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MR. H. LA WES,
Publishing his Airs.
Harry, whose tuneful and well measur'd song
Thy worth and skill exempts thee from the throng,
Thou honour'st verse, and verse must lend her wing
Dante shall give Fame leave to set thee higher
On the religious memory of Mrs. CATHERINE
THOMSON, my christian friend, deceased
16 Decemb. 1646.
When Faith and Love, which parted from thee never,
Had ripen'd thy just soul to dwell with God,
Meekly thou didst resign this earthly load
Of death call'd life; which us from life doth sever.
Thy works, and alms, and all thy good endeavour, Staid not behind, nor in the grave were trod; But, as Faith pointed with her golden rod, Follow'd thee up to joy and bliss for ever.
Love led them on, and Faith who knew them best
Thy hand-maids, clad them o'er with purple
beams And azure wings, that up they flew so drest,
And spake the truth of thee on glorious themes
Before the Judge; who thenceforth bid thee rest,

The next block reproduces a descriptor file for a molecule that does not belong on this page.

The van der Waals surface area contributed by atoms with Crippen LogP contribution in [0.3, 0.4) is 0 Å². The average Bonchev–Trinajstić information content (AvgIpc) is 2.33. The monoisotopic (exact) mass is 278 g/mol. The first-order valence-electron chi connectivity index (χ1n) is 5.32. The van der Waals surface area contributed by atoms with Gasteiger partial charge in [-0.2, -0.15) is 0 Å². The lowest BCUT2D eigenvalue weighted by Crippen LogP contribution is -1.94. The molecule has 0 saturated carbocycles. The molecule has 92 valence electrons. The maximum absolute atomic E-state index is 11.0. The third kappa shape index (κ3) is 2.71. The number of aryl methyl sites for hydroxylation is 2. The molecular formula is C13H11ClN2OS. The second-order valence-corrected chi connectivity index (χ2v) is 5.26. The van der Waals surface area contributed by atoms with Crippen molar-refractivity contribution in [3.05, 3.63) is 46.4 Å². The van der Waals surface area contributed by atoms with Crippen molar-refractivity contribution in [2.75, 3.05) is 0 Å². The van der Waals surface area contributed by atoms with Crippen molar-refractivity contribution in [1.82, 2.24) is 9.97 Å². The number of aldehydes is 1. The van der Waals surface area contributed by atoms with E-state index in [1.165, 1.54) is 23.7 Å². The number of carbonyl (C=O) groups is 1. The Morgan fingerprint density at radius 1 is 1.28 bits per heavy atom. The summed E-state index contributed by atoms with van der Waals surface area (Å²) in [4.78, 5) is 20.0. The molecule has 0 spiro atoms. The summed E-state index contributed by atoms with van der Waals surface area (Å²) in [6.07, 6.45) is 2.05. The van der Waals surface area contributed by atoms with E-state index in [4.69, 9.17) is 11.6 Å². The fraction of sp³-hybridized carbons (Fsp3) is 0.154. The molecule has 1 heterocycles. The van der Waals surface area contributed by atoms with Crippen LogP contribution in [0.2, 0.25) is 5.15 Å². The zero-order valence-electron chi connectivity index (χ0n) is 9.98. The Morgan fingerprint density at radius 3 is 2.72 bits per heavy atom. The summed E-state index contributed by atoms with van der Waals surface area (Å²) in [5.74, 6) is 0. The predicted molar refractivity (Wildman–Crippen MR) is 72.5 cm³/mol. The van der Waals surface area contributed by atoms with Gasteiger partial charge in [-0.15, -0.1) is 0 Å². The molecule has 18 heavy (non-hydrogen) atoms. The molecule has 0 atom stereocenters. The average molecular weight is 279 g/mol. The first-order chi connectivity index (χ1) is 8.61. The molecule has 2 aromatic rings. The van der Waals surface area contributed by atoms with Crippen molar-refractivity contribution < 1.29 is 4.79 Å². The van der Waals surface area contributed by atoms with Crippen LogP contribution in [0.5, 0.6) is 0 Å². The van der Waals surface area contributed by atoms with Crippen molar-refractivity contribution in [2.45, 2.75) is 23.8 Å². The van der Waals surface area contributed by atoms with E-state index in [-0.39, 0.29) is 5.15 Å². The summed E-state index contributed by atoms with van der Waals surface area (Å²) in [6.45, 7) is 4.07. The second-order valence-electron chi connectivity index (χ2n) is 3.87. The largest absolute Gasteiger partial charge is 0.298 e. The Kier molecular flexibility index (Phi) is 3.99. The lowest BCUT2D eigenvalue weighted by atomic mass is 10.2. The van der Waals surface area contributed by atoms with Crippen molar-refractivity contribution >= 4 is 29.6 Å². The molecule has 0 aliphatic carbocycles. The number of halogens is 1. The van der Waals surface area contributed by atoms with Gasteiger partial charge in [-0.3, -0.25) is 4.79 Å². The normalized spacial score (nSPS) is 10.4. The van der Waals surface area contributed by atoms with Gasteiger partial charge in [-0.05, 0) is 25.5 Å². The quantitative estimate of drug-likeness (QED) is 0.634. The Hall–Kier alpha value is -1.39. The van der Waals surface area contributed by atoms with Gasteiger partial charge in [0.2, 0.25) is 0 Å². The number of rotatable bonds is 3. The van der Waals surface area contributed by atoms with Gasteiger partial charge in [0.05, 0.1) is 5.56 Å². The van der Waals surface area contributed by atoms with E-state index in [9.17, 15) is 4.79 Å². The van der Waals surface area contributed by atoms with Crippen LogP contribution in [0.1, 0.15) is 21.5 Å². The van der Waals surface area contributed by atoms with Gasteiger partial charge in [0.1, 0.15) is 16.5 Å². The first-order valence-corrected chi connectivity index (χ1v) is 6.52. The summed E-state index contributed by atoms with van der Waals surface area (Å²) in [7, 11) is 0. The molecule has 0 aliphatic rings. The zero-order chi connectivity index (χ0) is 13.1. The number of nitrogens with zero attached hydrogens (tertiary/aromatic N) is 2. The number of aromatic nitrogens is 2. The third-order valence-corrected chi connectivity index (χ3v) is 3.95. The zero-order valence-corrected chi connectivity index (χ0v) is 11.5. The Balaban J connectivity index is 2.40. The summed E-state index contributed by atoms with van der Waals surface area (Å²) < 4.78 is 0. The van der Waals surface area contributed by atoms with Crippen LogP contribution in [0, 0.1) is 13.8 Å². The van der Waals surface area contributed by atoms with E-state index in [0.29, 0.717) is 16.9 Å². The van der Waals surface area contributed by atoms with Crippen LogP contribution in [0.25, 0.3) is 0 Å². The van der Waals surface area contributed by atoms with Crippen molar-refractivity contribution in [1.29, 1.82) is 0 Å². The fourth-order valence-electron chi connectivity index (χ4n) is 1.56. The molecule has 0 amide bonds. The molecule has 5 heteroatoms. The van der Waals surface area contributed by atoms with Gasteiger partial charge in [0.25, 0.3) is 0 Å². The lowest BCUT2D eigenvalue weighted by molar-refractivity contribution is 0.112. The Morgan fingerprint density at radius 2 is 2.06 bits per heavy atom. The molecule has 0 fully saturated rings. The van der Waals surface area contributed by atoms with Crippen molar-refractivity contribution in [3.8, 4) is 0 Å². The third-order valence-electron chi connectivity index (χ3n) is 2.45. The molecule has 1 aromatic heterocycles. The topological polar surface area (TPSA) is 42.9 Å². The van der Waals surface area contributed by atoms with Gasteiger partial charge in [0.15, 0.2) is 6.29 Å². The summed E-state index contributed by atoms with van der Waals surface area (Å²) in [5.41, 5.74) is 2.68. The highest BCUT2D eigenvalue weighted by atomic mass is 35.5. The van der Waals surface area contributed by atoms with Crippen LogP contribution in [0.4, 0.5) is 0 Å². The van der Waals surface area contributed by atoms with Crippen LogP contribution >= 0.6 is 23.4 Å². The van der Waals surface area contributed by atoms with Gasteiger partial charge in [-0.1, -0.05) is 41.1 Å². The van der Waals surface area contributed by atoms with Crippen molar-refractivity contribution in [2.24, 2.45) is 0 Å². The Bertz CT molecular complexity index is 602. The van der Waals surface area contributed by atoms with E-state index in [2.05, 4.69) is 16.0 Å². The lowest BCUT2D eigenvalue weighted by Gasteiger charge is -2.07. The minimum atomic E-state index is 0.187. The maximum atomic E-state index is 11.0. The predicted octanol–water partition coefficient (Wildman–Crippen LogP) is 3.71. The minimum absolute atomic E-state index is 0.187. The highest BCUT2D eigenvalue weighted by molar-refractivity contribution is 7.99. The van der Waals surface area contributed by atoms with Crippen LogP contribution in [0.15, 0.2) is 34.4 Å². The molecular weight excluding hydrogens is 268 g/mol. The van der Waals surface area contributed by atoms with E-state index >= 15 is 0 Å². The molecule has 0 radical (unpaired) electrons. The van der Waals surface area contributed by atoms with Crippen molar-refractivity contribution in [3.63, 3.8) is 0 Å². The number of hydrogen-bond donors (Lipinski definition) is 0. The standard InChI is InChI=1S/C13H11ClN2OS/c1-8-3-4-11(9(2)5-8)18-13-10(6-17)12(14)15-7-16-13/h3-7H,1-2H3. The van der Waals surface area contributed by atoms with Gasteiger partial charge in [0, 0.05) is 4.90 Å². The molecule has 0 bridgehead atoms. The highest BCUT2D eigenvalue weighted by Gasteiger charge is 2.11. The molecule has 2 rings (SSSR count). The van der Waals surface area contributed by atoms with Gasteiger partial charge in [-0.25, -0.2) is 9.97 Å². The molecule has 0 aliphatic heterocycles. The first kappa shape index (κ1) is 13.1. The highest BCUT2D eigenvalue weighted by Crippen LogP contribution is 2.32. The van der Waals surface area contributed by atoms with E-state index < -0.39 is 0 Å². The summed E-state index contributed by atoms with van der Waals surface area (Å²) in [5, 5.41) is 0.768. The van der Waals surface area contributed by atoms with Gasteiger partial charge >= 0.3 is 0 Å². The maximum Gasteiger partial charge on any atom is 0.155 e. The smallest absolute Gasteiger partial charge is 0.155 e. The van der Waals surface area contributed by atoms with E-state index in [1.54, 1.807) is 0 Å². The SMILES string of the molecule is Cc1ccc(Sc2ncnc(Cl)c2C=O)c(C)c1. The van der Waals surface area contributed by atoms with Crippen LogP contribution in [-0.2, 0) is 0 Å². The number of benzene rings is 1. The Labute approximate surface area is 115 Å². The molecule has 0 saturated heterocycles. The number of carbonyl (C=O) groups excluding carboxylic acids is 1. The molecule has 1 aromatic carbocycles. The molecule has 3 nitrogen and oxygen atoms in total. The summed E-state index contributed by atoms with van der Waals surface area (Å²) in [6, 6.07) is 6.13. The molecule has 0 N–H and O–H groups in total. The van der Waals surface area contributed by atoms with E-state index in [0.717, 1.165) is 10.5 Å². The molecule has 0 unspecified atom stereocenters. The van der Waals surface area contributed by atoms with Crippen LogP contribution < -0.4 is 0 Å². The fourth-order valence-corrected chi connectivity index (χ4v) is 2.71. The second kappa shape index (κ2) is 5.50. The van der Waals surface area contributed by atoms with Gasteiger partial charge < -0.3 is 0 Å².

And drink thy fill of pure immortal streams.
Fairfax, whose name in arms through Europe
Thy firm unshaken virtue ever brings
Victory home, though new rebellions raise
O yet a nobler task awaits thy hand,
(For what can war, but endless war still breed ?) Till truth and right from violence be freed,
And publick faith clear'd from the shameful branct Of publick fraud. In vain doth Valour bleed, While Avarice and Rapine share the land.
Cromwell our chief of men, who through. a cloud
And on the neck of crowned Fortune proud
Hast rear'd God's trophies, and his work pursued, While Darwen stream, with blood of Scots imbrued,
And Dunbar field resounds thy praises loud,
And Worcester's laureat wreath. Yet much re-
Threatening to bind our souls with secular chains:
Of hireling wolves, whose gospel is their maw.
SIR HENRY VANE, the Younger.
Vane, young in years, but in sage counsel old, Than whom a better senator ne'er held •
The helm of Rome, when gowns, not arms, re
pell'd The fierce Epirot and the African bold;
Whether to settle peace, or to unfold
. The drift of hollow States hard to be spell'd; Then to advise how War may, best upheld, Move by her two main nerves, iron and gold,
In all her equipage: besides to know
Both spiritual power and civil, what each means, What severs each, thou hast Iearn'd, which fewhave done:
The bounds of either sword to thee we owe: